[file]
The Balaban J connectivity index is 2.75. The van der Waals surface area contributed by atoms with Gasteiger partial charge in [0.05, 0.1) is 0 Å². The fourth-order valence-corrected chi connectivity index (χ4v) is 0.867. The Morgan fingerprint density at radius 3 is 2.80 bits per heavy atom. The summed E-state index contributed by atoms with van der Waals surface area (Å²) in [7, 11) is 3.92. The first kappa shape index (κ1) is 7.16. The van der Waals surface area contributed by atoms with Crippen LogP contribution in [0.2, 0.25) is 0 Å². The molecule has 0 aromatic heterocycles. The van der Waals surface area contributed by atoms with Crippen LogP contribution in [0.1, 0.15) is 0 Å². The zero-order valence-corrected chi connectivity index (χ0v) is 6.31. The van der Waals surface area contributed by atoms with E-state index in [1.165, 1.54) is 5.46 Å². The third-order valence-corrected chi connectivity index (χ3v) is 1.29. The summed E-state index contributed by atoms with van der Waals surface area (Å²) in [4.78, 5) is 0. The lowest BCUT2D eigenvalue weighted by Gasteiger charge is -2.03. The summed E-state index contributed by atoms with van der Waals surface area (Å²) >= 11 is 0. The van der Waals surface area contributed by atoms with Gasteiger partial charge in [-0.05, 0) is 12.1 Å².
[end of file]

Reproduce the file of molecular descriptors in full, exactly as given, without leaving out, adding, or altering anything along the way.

The Balaban J connectivity index is 2.75. The van der Waals surface area contributed by atoms with Gasteiger partial charge in [0.05, 0.1) is 0 Å². The fourth-order valence-corrected chi connectivity index (χ4v) is 0.867. The Morgan fingerprint density at radius 3 is 2.80 bits per heavy atom. The summed E-state index contributed by atoms with van der Waals surface area (Å²) in [7, 11) is 3.92. The first kappa shape index (κ1) is 7.16. The van der Waals surface area contributed by atoms with Crippen LogP contribution in [0.2, 0.25) is 0 Å². The molecule has 0 aromatic heterocycles. The van der Waals surface area contributed by atoms with Crippen LogP contribution in [0.1, 0.15) is 0 Å². The zero-order valence-corrected chi connectivity index (χ0v) is 6.31. The van der Waals surface area contributed by atoms with E-state index in [1.165, 1.54) is 5.46 Å². The third-order valence-corrected chi connectivity index (χ3v) is 1.29. The summed E-state index contributed by atoms with van der Waals surface area (Å²) in [4.78, 5) is 0. The lowest BCUT2D eigenvalue weighted by Gasteiger charge is -2.03. The summed E-state index contributed by atoms with van der Waals surface area (Å²) >= 11 is 0. The van der Waals surface area contributed by atoms with Gasteiger partial charge in [-0.05, 0) is 12.1 Å².